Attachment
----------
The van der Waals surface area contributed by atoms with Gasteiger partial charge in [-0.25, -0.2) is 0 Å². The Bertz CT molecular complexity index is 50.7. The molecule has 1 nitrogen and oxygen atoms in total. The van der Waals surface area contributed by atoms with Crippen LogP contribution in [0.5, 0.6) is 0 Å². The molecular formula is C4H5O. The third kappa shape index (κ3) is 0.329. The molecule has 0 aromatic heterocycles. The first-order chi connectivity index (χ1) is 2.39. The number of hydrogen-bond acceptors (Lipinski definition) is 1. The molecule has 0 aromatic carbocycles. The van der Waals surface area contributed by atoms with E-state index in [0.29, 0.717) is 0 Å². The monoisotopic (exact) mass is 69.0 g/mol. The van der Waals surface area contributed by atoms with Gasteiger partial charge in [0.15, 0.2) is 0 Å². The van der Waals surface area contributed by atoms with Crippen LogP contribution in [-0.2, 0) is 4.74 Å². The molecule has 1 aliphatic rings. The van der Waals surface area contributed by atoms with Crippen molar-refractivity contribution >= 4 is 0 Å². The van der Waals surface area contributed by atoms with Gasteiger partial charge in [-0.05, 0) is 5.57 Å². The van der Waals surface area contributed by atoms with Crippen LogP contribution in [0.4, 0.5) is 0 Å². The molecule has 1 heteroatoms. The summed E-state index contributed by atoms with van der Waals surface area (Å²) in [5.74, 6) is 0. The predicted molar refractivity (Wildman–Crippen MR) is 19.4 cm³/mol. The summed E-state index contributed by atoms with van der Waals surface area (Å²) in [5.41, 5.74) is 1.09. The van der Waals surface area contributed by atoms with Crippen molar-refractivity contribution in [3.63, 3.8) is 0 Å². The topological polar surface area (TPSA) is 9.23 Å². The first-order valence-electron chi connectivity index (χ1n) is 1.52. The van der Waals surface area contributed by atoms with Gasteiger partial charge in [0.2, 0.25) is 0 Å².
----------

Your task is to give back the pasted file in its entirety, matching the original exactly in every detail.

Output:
The van der Waals surface area contributed by atoms with Gasteiger partial charge in [-0.25, -0.2) is 0 Å². The Bertz CT molecular complexity index is 50.7. The molecule has 1 nitrogen and oxygen atoms in total. The van der Waals surface area contributed by atoms with Crippen LogP contribution in [0.5, 0.6) is 0 Å². The molecular formula is C4H5O. The third kappa shape index (κ3) is 0.329. The molecule has 0 aromatic heterocycles. The first-order chi connectivity index (χ1) is 2.39. The number of hydrogen-bond acceptors (Lipinski definition) is 1. The molecule has 0 aromatic carbocycles. The van der Waals surface area contributed by atoms with E-state index in [0.29, 0.717) is 0 Å². The monoisotopic (exact) mass is 69.0 g/mol. The van der Waals surface area contributed by atoms with Gasteiger partial charge in [0.15, 0.2) is 0 Å². The van der Waals surface area contributed by atoms with Crippen LogP contribution in [-0.2, 0) is 4.74 Å². The molecule has 1 aliphatic rings. The van der Waals surface area contributed by atoms with Crippen molar-refractivity contribution >= 4 is 0 Å². The van der Waals surface area contributed by atoms with Gasteiger partial charge in [-0.05, 0) is 5.57 Å². The van der Waals surface area contributed by atoms with Crippen LogP contribution in [0.4, 0.5) is 0 Å². The molecule has 1 heteroatoms. The summed E-state index contributed by atoms with van der Waals surface area (Å²) in [5.74, 6) is 0. The predicted molar refractivity (Wildman–Crippen MR) is 19.4 cm³/mol. The summed E-state index contributed by atoms with van der Waals surface area (Å²) in [5.41, 5.74) is 1.09. The van der Waals surface area contributed by atoms with Crippen molar-refractivity contribution in [3.63, 3.8) is 0 Å². The topological polar surface area (TPSA) is 9.23 Å². The first-order valence-electron chi connectivity index (χ1n) is 1.52. The van der Waals surface area contributed by atoms with Gasteiger partial charge in [0.2, 0.25) is 0 Å².